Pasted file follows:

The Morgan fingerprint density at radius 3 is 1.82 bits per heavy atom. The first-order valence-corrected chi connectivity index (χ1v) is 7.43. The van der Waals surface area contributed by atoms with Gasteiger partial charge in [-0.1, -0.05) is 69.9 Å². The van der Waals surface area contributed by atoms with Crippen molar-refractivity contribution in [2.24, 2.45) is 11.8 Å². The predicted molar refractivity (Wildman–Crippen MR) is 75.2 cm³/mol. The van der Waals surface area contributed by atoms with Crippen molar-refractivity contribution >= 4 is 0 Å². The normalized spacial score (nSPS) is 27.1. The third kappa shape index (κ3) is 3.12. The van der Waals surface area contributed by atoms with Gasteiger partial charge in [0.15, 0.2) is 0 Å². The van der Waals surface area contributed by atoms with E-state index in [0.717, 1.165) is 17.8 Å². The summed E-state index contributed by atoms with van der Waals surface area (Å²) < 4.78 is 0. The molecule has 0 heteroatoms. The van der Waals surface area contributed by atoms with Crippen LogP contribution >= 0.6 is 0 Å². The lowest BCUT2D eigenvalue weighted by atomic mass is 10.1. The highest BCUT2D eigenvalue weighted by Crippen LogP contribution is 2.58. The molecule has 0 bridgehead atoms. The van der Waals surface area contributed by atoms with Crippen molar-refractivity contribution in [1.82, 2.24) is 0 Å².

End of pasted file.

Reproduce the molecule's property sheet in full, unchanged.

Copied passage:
The Morgan fingerprint density at radius 3 is 1.82 bits per heavy atom. The first-order valence-corrected chi connectivity index (χ1v) is 7.43. The van der Waals surface area contributed by atoms with Gasteiger partial charge in [-0.1, -0.05) is 69.9 Å². The van der Waals surface area contributed by atoms with Crippen molar-refractivity contribution in [2.24, 2.45) is 11.8 Å². The predicted molar refractivity (Wildman–Crippen MR) is 75.2 cm³/mol. The van der Waals surface area contributed by atoms with Crippen molar-refractivity contribution >= 4 is 0 Å². The normalized spacial score (nSPS) is 27.1. The third kappa shape index (κ3) is 3.12. The van der Waals surface area contributed by atoms with Gasteiger partial charge in [0.15, 0.2) is 0 Å². The van der Waals surface area contributed by atoms with E-state index in [0.717, 1.165) is 17.8 Å². The summed E-state index contributed by atoms with van der Waals surface area (Å²) < 4.78 is 0. The molecule has 0 heteroatoms. The van der Waals surface area contributed by atoms with Crippen LogP contribution >= 0.6 is 0 Å². The lowest BCUT2D eigenvalue weighted by atomic mass is 10.1. The highest BCUT2D eigenvalue weighted by Crippen LogP contribution is 2.58. The molecule has 0 bridgehead atoms. The van der Waals surface area contributed by atoms with Crippen molar-refractivity contribution in [1.82, 2.24) is 0 Å².